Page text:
Just like monogamous people, polyamorous people can conduct themselves in shitty ways. They can be abusive, unethical, or both. But polyamory itself is not abusive or unethical, despite the way it’s being framed in the media. More Than Two’s Relationship Bill of Rights is a good guide to the rights people should expect to have in any healthy relationship, whether that’s monogamous or polyamorous, vanilla or kinky. Coercion and “suggestions” with the force of orders play no part in such dynamics. Similarly, kink is neither inherently abusive or unethical. Watching bondage porn at home is perfectly ethical, as long as it stays out of the workplace. Though, like polyamory, kink is often portrayed in a negative light, people practicing BDSM are no more likely to be abusive than vanilla folk. Again, consent is key — kink without consent is abuse, and the BDSM community places a high value on enthusiastic, informed consent, as well as on checking in often to ensure that people are truly enthusiastic.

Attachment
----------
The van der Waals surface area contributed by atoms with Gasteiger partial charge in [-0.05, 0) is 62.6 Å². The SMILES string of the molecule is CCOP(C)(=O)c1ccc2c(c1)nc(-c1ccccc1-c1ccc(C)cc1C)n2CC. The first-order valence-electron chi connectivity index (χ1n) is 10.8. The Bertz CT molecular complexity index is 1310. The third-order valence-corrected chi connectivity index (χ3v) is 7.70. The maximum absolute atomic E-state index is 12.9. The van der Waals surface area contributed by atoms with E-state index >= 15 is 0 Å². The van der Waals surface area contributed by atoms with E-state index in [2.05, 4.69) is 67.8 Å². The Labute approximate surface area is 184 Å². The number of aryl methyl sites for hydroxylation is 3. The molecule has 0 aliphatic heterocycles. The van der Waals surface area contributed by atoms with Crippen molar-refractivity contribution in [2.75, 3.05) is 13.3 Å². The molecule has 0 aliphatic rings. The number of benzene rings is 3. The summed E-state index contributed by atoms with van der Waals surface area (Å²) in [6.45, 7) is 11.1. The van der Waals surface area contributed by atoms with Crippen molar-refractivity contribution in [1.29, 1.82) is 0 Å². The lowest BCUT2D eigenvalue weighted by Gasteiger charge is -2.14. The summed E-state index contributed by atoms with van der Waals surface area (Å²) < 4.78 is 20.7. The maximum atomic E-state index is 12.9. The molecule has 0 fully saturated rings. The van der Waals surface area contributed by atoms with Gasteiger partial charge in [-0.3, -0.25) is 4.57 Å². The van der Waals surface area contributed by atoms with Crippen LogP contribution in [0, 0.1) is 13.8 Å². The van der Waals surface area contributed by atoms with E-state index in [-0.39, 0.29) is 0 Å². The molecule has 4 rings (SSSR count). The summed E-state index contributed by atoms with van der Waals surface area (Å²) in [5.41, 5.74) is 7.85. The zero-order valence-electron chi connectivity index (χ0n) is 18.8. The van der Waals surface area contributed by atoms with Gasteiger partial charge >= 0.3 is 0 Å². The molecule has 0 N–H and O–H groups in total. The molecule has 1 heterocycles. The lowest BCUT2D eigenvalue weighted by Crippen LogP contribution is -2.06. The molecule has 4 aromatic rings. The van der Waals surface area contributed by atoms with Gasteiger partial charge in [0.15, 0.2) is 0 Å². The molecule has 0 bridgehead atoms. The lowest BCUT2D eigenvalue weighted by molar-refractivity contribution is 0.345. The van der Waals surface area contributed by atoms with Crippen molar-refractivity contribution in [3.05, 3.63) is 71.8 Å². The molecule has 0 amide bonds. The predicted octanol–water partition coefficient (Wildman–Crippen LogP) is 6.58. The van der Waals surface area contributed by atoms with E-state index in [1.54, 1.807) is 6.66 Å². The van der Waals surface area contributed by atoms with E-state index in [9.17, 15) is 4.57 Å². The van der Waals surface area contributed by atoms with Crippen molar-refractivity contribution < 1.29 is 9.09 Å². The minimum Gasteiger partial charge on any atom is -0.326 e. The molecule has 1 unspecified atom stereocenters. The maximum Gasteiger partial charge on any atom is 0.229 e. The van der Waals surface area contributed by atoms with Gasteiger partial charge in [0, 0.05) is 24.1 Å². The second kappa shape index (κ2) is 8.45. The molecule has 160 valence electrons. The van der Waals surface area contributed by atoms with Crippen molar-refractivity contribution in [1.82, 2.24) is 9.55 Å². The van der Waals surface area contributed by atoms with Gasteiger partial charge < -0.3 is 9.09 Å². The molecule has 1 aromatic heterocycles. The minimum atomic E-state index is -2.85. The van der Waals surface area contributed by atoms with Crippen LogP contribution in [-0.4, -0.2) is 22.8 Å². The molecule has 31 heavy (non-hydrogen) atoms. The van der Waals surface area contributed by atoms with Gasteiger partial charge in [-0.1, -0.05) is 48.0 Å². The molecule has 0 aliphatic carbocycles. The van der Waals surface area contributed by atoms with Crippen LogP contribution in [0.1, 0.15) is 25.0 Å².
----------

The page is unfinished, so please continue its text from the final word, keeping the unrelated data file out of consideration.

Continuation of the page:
It should be clear now how the abuse and harassment described in the New York Times article is abhorrent and far outside of ethical BDSM and polyamory practice. Propositioning prospective employees, groping people at off-sites, pressuring people into sex? We shouldn’t have to explain why that’s wrong. But it’s not the “bondage sex” or “ownership relationships” that are the issue; it’s the fact that a senior executive was using company property and time to watch porn and had relationships of any kind with his subordinates.

As a culture, we need to separate abuse and harassment from the ethical practice of BDSM and polyamory. As long as journalists and the public continue to conflate such practices with abuse, victims will face far too many barriers when seeking justice. If people don’t feel safe seeking out support or asking questions about whether behavior they’re experiencing is normal, they will be easy prey for predators. Communities dedicated to education about polyamory and BDSM practices exist, but they’re forced to exist in the shadows because of the fear of being outed and losing jobs, children, and more. Let’s work together to destigmatize ethical polyamory and BDSM so that powerful men will think twice before offending and past victims of abuse can seek justice.


Emily R. and an anonymous Googler contributed to this story.